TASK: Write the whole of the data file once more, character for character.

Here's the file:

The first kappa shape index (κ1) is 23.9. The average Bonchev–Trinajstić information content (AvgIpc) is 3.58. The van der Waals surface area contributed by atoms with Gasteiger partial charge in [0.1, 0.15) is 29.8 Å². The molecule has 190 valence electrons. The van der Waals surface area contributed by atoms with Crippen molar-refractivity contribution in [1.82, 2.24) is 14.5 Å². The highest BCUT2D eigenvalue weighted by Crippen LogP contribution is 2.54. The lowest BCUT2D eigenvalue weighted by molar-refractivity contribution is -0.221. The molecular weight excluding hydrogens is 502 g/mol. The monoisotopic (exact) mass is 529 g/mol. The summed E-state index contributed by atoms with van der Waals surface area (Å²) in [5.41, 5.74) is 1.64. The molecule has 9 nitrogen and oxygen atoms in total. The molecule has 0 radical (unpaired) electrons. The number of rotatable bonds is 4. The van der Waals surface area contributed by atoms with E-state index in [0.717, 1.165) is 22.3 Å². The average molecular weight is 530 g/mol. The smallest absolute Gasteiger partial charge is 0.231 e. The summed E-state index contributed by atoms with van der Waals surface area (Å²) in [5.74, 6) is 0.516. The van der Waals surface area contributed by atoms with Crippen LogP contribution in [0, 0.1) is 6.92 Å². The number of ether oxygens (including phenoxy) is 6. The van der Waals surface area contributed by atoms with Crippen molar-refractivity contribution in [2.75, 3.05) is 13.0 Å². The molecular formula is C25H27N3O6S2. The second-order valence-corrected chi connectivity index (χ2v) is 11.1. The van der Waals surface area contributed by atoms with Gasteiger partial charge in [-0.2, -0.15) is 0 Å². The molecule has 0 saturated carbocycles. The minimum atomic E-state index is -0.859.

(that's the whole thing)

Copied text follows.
The first kappa shape index (κ1) is 23.9. The average Bonchev–Trinajstić information content (AvgIpc) is 3.58. The van der Waals surface area contributed by atoms with Gasteiger partial charge in [0.1, 0.15) is 29.8 Å². The molecule has 190 valence electrons. The van der Waals surface area contributed by atoms with Crippen molar-refractivity contribution in [1.82, 2.24) is 14.5 Å². The highest BCUT2D eigenvalue weighted by Crippen LogP contribution is 2.54. The lowest BCUT2D eigenvalue weighted by molar-refractivity contribution is -0.221. The molecular weight excluding hydrogens is 502 g/mol. The monoisotopic (exact) mass is 529 g/mol. The summed E-state index contributed by atoms with van der Waals surface area (Å²) in [5.41, 5.74) is 1.64. The molecule has 9 nitrogen and oxygen atoms in total. The molecule has 0 radical (unpaired) electrons. The number of rotatable bonds is 4. The van der Waals surface area contributed by atoms with E-state index in [0.717, 1.165) is 22.3 Å². The average molecular weight is 530 g/mol. The smallest absolute Gasteiger partial charge is 0.231 e. The summed E-state index contributed by atoms with van der Waals surface area (Å²) in [5.74, 6) is 0.516. The van der Waals surface area contributed by atoms with Crippen LogP contribution in [0, 0.1) is 6.92 Å². The number of ether oxygens (including phenoxy) is 6. The van der Waals surface area contributed by atoms with Crippen molar-refractivity contribution in [2.75, 3.05) is 13.0 Å². The molecular formula is C25H27N3O6S2. The second-order valence-corrected chi connectivity index (χ2v) is 11.1. The van der Waals surface area contributed by atoms with Gasteiger partial charge in [-0.2, -0.15) is 0 Å². The molecule has 0 saturated carbocycles. The minimum atomic E-state index is -0.859.